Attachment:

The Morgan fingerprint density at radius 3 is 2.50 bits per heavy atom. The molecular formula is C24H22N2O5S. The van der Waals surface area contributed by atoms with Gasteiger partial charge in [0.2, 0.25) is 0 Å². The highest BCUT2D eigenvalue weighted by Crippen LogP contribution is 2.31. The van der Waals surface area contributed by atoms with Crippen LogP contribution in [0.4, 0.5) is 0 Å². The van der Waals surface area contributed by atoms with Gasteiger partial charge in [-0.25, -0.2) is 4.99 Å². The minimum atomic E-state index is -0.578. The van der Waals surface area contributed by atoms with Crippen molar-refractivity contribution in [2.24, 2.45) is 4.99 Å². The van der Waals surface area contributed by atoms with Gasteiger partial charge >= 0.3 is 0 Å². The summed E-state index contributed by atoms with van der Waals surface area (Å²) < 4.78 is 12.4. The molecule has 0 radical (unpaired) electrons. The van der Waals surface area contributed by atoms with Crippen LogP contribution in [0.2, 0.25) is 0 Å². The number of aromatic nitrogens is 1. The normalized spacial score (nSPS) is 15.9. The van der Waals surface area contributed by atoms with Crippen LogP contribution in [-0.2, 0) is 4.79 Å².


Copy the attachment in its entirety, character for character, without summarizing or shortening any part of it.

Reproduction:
The Morgan fingerprint density at radius 3 is 2.50 bits per heavy atom. The molecular formula is C24H22N2O5S. The van der Waals surface area contributed by atoms with Gasteiger partial charge in [0.2, 0.25) is 0 Å². The highest BCUT2D eigenvalue weighted by Crippen LogP contribution is 2.31. The van der Waals surface area contributed by atoms with Crippen LogP contribution in [0.4, 0.5) is 0 Å². The van der Waals surface area contributed by atoms with Gasteiger partial charge in [-0.25, -0.2) is 4.99 Å². The minimum atomic E-state index is -0.578. The van der Waals surface area contributed by atoms with Crippen molar-refractivity contribution in [2.24, 2.45) is 4.99 Å². The van der Waals surface area contributed by atoms with Gasteiger partial charge >= 0.3 is 0 Å². The summed E-state index contributed by atoms with van der Waals surface area (Å²) < 4.78 is 12.4. The molecule has 0 radical (unpaired) electrons. The van der Waals surface area contributed by atoms with Crippen LogP contribution in [0.2, 0.25) is 0 Å². The number of aromatic nitrogens is 1. The normalized spacial score (nSPS) is 15.9. The van der Waals surface area contributed by atoms with Crippen LogP contribution in [-0.2, 0) is 4.79 Å².